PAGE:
There are several introductory interest arrangements that you might want to consider, and the fixed-rate mortgage is one of the most popular. With a fixed-rate mortgage, the rate of interest you will pay is set for a period of time. Most lenders offer rates that are fixed for 2, 3 and 5 years, although some also offer 1 and 10-year rates. Irrespective of what the Bank of England Base rate and LIBOR are doing, your interest rate will remain the same for this period of time. Once your fixed rate finishes, you will move onto the lender's Standard Variable Rate and, at this point, borrowers will look to secure a new deal either with the same lender or with a remortgage to a new provider. They can be very beneficial if interest rates rise significantly as your repayments will not become more expensive, but you will not benefit from falling interest rates.
A tracker mortgage has a rate that tracks the Bank of England Base Rate or LIBOR, with a set percentage difference - such as 2%. The key here is that these rates are subject to change and can move up or down with the bank rate. You can take out a deal that tracks for 2, 3 or 5 years and then moves onto the lender's Standard Variable Rate, or you may be able to take a product where it tracks for the full term of the mortgage.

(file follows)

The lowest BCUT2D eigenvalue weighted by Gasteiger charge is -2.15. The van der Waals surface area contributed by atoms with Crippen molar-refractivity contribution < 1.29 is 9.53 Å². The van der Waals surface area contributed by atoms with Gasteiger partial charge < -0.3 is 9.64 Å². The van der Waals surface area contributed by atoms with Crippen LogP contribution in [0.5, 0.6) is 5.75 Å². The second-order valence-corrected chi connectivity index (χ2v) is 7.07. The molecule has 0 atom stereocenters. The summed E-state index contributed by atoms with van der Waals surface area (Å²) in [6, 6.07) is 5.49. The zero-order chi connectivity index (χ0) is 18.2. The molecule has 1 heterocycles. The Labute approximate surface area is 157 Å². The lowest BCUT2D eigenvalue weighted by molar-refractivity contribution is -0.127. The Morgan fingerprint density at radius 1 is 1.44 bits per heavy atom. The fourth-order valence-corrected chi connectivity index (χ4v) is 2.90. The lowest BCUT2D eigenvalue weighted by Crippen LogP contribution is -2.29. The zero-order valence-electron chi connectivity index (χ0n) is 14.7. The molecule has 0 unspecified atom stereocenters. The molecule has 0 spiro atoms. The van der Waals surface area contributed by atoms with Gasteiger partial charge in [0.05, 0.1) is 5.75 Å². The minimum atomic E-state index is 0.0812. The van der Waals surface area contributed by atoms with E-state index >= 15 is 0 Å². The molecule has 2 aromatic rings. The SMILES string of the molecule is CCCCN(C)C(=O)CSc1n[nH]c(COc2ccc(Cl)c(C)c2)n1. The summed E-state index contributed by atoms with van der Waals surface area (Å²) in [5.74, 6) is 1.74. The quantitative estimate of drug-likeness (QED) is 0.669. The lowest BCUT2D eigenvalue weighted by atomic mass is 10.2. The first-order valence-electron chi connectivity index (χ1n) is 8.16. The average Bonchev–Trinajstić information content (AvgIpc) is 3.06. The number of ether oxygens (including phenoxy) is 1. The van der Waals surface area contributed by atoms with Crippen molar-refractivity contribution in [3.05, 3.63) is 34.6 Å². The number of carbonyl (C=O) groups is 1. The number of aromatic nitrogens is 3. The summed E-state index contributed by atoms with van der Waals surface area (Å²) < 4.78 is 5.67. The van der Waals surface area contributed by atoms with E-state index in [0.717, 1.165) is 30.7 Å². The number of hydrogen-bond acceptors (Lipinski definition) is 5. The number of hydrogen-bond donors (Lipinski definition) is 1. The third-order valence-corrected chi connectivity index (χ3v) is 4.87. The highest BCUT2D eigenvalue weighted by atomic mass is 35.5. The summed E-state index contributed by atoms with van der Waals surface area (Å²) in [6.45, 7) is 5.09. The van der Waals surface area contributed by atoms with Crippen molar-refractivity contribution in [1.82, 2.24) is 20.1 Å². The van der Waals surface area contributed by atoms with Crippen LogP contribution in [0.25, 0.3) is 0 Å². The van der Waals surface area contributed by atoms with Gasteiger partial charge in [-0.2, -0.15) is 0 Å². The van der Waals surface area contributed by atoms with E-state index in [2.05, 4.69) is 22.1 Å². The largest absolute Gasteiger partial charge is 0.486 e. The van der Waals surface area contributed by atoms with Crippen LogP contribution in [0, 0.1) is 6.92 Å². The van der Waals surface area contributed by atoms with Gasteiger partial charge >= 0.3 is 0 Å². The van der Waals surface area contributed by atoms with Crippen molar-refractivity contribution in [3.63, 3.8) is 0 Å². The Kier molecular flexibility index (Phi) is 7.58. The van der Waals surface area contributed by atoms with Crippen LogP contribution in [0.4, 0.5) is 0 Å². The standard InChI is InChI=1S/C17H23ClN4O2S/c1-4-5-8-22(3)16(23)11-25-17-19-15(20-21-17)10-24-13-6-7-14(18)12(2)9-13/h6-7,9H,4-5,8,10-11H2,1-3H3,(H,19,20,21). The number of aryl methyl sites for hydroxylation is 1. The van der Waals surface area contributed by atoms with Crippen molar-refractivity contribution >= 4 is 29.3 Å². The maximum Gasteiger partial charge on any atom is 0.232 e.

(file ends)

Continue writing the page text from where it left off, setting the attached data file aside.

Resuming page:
Discounted rate mortgage
Another similar offer is a discounted rate mortgage. This is where the lender is providing you with a set discount from their Standard Variable Rate. As with trackers, it is subject to movement and can be for a period of 2, 3 or 5 years, for the term of the mortgage.
An Offset mortgage - or current account mortgage - uses the money you have in your bank account to help you save on your mortgage payments. The more money you have in your savings, the more you save on your mortgage payments. Instead of receiving interest on your cash on deposit, it will be used to reduce the mortgage balance on which you are charged interest. The great thing with an offset mortgage is that you can reduce your monthly mortgage payments or your mortgage term whilst still having instant access to your savings if you need them.
A capped rate mortgage is a variable rate mortgage, usually a tracker or a discounted rate, but which has the safety net of a maximum rate of interest. For example, if the rate was capped at 5%, as long as the interest you were paying was below this amount, it can go up and down but it could not go over 5%, irrespective of rate movements. Again, the capped rate would be in place for 2, 3 or 5 years before going back onto the lender's standard variable rate.
A cashback mortgage normally gives you a lump sum cash amount when your mortgage begins - so that you may be borrowing more than the sum you require to buy your home. This can be particularly helpful for first-time buyers, who can face significant costs setting up their new home. Cashback incentives only apply to certain mortgages and may be a fixed amount or a percentage of the total. The disadvantage of a cashback mortgage is that the interest rate is normally higher than average - and you will be paying interest on the extra sum for many years to come.
A remortgage is a common process for mortgage holders and is when a new mortgage is taken out without moving home. Homeowners remortgage for a variety of reasons including:
- To move to a better mortgage rate - this is often possible at the end of a fixed rate or similar introductory period